Two mea culpas: First, I forgot to include this in our original list and then left it out between items 11 and 13. Second, in our previous discussion about visiting professors, I overestimated the salary for visitors, especially junior professors. I just used the average total compensation for Williams faculty ($135,000) and then rounded down to estimate $700,000 saved by not hiring 7 visitors. I assumed that the mix of visitors was not that different, in terms of seniority, than the faculty as a whole and that Williams, being an egalitarian place, would pay equal wages for equal work. But I was wrong! Williams pays junior visiting professors much less than tenure-track visitors. Professor Sam Crane was kind enough to mention that my estimate was wrong but not patient enough to provide a better one. (That whole thread represents either the best or worse of EphBlog discussions, depending on your point of view. Highly recommended!)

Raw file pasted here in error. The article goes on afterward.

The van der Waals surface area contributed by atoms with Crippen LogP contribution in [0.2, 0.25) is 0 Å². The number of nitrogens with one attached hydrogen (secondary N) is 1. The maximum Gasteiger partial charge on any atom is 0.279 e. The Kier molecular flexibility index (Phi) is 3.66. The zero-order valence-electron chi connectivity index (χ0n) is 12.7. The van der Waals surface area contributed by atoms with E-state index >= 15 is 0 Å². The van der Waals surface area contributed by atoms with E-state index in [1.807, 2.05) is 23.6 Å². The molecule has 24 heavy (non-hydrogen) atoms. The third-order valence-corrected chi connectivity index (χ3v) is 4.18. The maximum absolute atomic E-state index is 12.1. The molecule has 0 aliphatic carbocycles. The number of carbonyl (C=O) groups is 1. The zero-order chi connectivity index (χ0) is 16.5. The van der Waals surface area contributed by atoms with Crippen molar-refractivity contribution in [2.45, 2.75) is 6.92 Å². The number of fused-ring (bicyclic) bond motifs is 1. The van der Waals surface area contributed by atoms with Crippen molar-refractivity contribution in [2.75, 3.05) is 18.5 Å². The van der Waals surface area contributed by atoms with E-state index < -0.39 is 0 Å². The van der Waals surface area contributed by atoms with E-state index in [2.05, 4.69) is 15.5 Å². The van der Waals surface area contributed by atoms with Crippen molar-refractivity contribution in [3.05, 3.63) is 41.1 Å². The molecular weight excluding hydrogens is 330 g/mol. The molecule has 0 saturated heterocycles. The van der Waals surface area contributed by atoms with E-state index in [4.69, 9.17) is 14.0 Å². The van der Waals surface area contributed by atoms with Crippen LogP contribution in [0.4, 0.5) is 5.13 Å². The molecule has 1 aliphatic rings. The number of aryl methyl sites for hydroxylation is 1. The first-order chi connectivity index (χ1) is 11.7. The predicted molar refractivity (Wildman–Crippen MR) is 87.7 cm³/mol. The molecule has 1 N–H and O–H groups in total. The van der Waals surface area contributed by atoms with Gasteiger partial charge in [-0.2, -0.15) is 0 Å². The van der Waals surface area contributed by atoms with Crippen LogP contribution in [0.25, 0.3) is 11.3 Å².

Anyway, Williams hires lots of visiting professors each year. Nothing wrong with that practice when we were rich. But now we are less rich, so we need to save that money. No more visitors. (I count 9 scheduled for next year.) Some of these are paid for out of dedicated funds. Fortunately, money is fungible and most dedicated endowments provide some wiggle room, thereby the College can move that money elsewhere. Total savings? Maybe $500,000 per year.
Might the College still have one or two visitors in special situations? Sure, at least in theory. The problem is that as soon as you tell Department A that, because of their special situation, they can have a visitor, then Department B will claim (often reasonably!) that they are in the same situation as A. Best to just enforce a standard rule. A side benefit is that such a policy will help to shock the faculty into realizing how serious the situation is.